Are Animals “Persons”?

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An elephant named “Happy,” who lives at the Bronx Zoo in New York, isn’t a person. Now, that should be obvious. After all, Happy is an elephant. But the courts, including now an appellate court, had to affirm what is “common sense” (as those who manage Happy put it) to most people—Happy is not a person. Undeterred, the “Nonhuman Rights Project” will take their case (i.e., that Happy, a supposedly unhappy elephant, deserves “human-like rights”) —to a higher court. Why is this story significant?

And activist groups like the Nonhuman Rights Project are pushing for animals to be granted personhood and certain civil rights that only humans have.

Well, there’s no denying that human life is increasingly being devalued in our culture (e.g., abortion, euthanasia, embryonic stem cell research, gene editing, the genocide of those with disabilities, etc.), while animal life is increasingly being exalted above the value of humans. And activist groups like the Nonhuman Rights Project are pushing for animals to be granted personhood and certain civil rights that only humans have. This, of course, stems from the evolutionary view that all of life is related and that we’re just animals. For example, if you visit the group’s website, you’ll immediately see this:

Humans are not the only animals entitled to recognition and protection of their fundamental rights.

Of course, this raises the question of what are “fundamental rights” (they mention rights such as liberty, autonomy, equality, and fairness), and who decides? Who gives “rights”? Well, in a biblical worldview, God has given us—humans—certain rights. He has not given those rights to animals, although we are called to care for creation and steward it wisely and kindly. And one of those human rights (discussed below) is to rule over (i.e., have dominion over) the animals.

Interestingly, on the group’s website is a section titled “how we select our clients.” “Potential” clients (although their “clients” don’t ask for their help because, after all, they are apes and elephants) include “individual great apes, elephants, dolphins, and whales living in captivity across the US.” Why these specific animals and not goldfish, rabbits, or cats? Well, their potential clients:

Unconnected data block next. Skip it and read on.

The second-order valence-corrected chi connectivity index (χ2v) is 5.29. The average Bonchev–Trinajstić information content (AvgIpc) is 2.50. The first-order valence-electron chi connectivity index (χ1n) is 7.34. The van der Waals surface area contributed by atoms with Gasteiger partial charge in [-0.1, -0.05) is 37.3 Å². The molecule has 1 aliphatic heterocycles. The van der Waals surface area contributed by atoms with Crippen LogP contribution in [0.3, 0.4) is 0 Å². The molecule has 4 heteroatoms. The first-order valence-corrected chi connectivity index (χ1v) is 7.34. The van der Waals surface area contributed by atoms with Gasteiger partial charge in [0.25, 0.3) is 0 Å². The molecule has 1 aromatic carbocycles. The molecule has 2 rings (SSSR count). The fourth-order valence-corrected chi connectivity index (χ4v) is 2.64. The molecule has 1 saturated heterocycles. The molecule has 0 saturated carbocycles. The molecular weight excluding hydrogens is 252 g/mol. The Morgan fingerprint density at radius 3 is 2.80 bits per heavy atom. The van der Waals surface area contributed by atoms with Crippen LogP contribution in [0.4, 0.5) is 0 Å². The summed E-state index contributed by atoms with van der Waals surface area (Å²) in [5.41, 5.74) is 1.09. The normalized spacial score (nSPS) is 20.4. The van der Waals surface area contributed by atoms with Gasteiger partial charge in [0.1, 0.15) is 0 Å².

[A]re members of species for whom there is ample, robust scientific evidence of self-awareness and autonomy—qualities the common law already purports to value where humans are concerned. We view these qualities as sufficient, but not necessary, for recognition of common law personhood and fundamental rights. In other words, self-awareness and autonomy are a starting point for our long-term litigation campaign: the most effective starting point, in our view.

In other words, they are starting with the idea that animals have “self-awareness and autonomy”—two features they believe grant great apes, elephants, whales, and dolphins personhood. But is that what determines our personhood?

What makes us unique is described in Genesis 1:27.

No. This is where a biblical worldview is so key. Yes, many animals are smart; some have an amount of self-awareness and can, in a sense, communicate certain things with others (even humans) and have their own unique personality. But only humans are able to use complex language to communicate and think abstractly. While some animals can use certain items as tools, only humans can use tools to make tools. But those characteristics are not what make humans persons. What makes us unique is described in Genesis 1:27:

So God created mankind in his own image,
in the image of God he created them;
male and female he created them.

We as image bearers of God are distinct from the animals—in fact, we’re specifically given dominion over them!

God blessed them and said to them, “Be fruitful and increase in number; fill the earth and subdue it. Rule over the fish in the sea and the birds in the sky and over every living creature that moves on the ground. (Genesis 1:28)

This is not a harsh rule—the testimony of Scripture is that God cares for creation, so we, as his image-bearers and those given the charge to rule over it, should also care for creation. So, yes, we have dominion over great apes, elephants, dolphins, and whales—they are not our equals, nor do they have dominion over us.

Get More Answers on Answers News

This item was discussed on Answers News with cohosts Dr. Georgia Purdom, Dr. Jennifer Rivera, and Tim Chaffey. Answers News is our twice-weekly news program filmed live before a studio audience here at the Creation Museum and broadcast on my Facebook page and the Answers in Genesis Facebook page. We also covered the following topics:

  • Ugly new orchid species was recently discovered.
  • New “version” of Handel’s Messiah features Jesus as a Muslim woman.
  • Should you report your “extremist” relatives?
  • And more!

Watch the entire episode of Answers News for January 4, 2021.

Be sure to join us each Monday and Wednesday at 2 p.m. (ET) for Answers News. You won’t want to miss this unique news program that gives science and culture news from a distinctly biblical and Christian perspective.

Thanks for stopping by and thanks for praying,
Ken

This item was written with the assistance of AiG’s research team.

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